We tested larval Pacific giant salamanders (Dicamptodon tenebrosus) for chemical and behavioral defenses against cutthroat trout (Oncorhynchus clarki). Young-of-year Dicamptodon were fully palatable to trout during single and repeated offerings. However, larvae increased refuge use in response to chemical cues from trout, although they did not select different microhabitats (shallow or deep) between trout treatments and controls. Our results suggest that, although Dicamptodon larvae are potentially vulnerable to predation by cutthroat trout, increased refuge use by larvae in response to trout chemical cues may reduce the probability of encounters and contribute to the coexistence of these species.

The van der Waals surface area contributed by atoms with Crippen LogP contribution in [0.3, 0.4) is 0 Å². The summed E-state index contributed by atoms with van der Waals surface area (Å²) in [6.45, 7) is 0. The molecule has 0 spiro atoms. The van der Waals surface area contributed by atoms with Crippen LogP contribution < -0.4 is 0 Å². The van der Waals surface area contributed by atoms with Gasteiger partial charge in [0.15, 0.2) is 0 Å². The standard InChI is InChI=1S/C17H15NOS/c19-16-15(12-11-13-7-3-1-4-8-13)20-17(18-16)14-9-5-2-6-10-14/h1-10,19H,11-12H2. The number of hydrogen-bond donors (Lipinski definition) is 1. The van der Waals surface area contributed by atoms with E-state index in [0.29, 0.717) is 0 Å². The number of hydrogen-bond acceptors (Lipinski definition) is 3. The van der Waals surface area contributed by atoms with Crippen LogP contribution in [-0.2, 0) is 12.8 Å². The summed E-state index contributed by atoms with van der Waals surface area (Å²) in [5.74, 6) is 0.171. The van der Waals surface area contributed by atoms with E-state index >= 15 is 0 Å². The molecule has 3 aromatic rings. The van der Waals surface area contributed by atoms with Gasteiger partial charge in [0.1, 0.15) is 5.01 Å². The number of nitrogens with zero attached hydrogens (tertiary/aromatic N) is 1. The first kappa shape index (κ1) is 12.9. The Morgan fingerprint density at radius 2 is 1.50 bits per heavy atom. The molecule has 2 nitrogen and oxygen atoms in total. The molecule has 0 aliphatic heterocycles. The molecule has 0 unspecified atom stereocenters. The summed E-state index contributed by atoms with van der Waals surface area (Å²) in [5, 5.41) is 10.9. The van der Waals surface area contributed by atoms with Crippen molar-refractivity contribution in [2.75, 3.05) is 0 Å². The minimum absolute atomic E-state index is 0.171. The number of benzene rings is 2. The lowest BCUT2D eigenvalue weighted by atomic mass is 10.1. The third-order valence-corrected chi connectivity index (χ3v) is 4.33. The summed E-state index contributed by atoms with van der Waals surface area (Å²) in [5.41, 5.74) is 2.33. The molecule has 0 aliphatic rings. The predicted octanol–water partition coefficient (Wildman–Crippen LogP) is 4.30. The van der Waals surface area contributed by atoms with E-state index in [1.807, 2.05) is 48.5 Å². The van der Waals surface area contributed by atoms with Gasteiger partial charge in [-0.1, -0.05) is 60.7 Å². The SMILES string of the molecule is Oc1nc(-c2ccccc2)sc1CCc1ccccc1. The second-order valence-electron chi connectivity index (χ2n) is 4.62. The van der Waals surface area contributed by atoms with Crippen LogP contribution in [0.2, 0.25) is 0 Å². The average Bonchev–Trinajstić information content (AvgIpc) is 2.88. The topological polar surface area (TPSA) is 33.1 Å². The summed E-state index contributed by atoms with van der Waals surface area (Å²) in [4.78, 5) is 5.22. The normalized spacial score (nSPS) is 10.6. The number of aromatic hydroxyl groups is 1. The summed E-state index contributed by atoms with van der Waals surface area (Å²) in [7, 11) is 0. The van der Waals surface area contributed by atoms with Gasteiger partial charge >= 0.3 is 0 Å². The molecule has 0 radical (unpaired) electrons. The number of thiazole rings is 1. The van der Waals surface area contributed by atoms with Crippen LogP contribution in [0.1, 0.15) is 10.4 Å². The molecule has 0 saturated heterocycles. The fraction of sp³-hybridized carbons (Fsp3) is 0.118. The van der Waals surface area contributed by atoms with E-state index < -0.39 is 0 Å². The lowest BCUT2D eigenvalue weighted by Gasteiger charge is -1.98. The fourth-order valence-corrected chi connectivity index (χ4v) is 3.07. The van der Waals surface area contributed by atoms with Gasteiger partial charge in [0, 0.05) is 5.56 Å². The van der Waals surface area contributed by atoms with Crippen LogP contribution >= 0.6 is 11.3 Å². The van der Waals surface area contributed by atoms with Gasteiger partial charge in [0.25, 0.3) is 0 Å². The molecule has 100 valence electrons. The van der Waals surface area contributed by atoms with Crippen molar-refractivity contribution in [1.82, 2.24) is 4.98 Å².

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Vol. 2003 • No. 2